Bob Jones III, then the president of Bob Jones University, explained in 1982 that “the Bible clearly states, starting in the 10th chapter of Genesis and going all the way through, that God has put differences among people on the earth to keep the earth divided.” If the races intermarry, the theory goes, then that would pave the way for the creation of a “one-world system,” ruled by the Antichrist.
The university, which was founded in 1927, didn’t allow black students to enroll until 1971, when the Supreme Court ruled that private schools that practiced racial discrimination would not be allowed to hold 501 (c)(3) tax-exempt status as non-profit organizations. In 1971, Bob Jones University began to admit black students, but only if they were married, so that there would be limited opportunities for black and white students to date. They eventually allowed single black students to attend starting in 1975, although they continued to deny admission to students who were involved in an interracial marriage, or who were “known to advocate interracial marriage or dating.” (This policy remained in place until 2000, and it was only in 2008 that the university officially apologized.)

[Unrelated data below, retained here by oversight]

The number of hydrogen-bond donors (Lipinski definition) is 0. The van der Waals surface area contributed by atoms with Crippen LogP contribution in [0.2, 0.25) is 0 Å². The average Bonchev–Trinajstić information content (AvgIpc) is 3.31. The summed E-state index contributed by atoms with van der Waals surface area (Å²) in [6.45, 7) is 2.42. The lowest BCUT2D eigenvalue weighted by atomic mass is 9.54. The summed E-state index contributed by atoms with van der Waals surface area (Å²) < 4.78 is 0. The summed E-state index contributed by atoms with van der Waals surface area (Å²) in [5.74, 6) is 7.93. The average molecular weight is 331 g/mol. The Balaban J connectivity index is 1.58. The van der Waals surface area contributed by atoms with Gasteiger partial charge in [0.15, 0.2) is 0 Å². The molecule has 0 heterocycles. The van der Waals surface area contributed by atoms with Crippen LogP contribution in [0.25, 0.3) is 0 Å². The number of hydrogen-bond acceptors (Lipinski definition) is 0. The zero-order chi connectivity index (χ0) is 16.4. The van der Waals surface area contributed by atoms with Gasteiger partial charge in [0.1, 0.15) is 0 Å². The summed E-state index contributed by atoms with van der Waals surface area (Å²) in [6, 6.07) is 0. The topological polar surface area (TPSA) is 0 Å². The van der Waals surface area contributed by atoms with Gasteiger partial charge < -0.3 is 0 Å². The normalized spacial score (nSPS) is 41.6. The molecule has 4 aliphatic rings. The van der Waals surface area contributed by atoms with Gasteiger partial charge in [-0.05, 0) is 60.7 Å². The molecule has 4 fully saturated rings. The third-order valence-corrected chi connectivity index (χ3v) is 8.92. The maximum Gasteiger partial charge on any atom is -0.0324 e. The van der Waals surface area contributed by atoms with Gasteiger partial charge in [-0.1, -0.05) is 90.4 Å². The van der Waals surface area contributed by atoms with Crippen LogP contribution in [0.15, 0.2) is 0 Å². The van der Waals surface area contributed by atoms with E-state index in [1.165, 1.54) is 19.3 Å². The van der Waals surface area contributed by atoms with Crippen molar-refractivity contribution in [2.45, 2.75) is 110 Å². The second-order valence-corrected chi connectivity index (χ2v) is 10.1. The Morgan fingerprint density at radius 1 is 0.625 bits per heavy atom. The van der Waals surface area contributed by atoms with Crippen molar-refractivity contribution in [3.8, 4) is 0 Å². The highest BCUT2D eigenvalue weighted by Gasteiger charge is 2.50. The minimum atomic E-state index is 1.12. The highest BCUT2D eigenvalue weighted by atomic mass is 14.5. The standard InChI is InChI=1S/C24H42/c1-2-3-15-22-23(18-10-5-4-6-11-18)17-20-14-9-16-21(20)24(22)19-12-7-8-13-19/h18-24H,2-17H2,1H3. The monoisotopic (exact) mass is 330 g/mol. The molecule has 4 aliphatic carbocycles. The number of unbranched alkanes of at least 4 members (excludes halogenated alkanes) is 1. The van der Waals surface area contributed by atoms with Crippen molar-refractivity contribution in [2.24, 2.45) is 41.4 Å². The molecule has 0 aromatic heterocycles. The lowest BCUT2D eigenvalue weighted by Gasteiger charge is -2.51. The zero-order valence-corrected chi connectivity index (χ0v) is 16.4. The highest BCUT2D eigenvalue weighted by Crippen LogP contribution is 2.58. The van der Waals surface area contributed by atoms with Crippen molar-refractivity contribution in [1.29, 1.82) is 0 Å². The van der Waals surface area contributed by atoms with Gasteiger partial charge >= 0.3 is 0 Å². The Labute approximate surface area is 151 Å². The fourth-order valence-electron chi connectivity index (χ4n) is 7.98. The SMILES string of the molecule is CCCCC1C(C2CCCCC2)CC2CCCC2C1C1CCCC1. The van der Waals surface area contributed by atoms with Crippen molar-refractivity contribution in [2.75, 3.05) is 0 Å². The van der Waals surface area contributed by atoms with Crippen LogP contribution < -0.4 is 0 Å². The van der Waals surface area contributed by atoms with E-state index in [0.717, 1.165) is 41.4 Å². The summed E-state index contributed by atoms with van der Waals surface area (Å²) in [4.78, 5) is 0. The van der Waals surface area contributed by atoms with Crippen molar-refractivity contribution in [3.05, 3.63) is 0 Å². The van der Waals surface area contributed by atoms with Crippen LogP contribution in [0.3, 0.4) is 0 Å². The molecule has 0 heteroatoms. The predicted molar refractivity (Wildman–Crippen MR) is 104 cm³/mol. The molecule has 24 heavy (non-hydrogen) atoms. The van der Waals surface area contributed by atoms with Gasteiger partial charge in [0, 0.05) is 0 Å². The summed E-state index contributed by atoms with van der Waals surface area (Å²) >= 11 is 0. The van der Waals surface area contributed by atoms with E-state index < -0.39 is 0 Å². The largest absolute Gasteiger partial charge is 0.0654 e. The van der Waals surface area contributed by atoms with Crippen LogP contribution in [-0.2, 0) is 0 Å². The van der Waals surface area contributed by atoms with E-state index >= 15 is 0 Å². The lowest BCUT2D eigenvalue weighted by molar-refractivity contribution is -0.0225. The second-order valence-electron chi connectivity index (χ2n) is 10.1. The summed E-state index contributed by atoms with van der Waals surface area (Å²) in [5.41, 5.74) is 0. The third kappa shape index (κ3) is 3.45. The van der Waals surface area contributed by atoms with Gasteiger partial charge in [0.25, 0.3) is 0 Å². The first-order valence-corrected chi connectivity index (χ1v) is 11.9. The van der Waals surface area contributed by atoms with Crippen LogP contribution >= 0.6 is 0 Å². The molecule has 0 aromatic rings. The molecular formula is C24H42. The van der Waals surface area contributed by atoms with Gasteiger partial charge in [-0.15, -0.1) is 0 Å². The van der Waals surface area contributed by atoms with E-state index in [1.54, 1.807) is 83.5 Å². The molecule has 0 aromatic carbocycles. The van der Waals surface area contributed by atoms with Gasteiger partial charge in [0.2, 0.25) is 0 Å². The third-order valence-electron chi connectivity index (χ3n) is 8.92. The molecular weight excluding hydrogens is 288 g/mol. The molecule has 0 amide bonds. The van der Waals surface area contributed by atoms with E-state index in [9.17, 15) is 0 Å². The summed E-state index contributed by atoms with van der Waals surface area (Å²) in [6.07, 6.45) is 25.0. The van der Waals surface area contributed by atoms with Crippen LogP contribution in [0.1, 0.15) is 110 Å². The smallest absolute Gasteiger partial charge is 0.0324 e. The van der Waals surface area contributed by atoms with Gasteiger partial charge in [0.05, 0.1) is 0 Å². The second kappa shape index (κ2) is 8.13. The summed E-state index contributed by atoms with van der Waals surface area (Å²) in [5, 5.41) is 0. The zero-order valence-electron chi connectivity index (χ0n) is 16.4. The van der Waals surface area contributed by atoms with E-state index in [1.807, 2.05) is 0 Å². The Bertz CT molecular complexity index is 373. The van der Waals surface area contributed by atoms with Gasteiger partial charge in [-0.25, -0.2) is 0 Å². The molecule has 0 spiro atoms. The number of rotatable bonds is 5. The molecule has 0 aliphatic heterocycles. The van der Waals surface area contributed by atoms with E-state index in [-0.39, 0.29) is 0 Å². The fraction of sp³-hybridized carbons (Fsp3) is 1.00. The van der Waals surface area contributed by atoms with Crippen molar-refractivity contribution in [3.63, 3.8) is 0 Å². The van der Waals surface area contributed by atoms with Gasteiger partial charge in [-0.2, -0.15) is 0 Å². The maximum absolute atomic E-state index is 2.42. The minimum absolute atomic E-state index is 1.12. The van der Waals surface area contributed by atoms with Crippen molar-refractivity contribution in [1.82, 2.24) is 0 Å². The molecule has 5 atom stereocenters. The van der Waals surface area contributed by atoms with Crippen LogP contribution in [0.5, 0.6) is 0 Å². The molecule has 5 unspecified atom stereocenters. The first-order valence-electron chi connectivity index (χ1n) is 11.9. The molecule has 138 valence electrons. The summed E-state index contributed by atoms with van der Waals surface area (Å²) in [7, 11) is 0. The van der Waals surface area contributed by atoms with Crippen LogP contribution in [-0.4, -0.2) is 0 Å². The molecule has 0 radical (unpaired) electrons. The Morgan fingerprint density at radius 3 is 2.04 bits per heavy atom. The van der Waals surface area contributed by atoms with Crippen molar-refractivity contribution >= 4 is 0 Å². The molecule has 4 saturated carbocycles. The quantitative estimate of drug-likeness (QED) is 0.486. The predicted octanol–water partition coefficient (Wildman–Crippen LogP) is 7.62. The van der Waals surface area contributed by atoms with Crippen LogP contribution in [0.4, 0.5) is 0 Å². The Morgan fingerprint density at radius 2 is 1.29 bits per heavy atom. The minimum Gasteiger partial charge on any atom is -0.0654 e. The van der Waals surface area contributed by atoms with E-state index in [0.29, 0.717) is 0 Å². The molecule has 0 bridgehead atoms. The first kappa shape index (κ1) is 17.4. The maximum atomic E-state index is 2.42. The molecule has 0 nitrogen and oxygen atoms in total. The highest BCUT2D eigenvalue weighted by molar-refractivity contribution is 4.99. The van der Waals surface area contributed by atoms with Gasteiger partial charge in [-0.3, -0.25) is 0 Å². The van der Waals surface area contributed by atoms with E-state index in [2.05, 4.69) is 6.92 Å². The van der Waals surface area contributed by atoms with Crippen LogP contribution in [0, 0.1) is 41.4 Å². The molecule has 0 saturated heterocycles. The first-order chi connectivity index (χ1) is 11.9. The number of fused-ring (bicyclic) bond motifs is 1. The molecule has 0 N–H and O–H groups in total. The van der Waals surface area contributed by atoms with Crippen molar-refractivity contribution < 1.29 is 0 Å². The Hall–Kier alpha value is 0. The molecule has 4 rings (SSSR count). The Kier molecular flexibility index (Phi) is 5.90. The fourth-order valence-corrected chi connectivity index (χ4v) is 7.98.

That was the moment, in the mid-1970s, when the social progress of the previous decade collided with the grassroots organizing power of the religious right. Socially conservative evangelicals saw the criticism of Bob Jones University’s racist policies as an attack on religious liberty. They started political advocacy groups — Christian Voice in 1978, the Moral Majority in 1980, and the Christian Coalition in 1989 — which essentially redefined the Republican Party’s social-issues platform.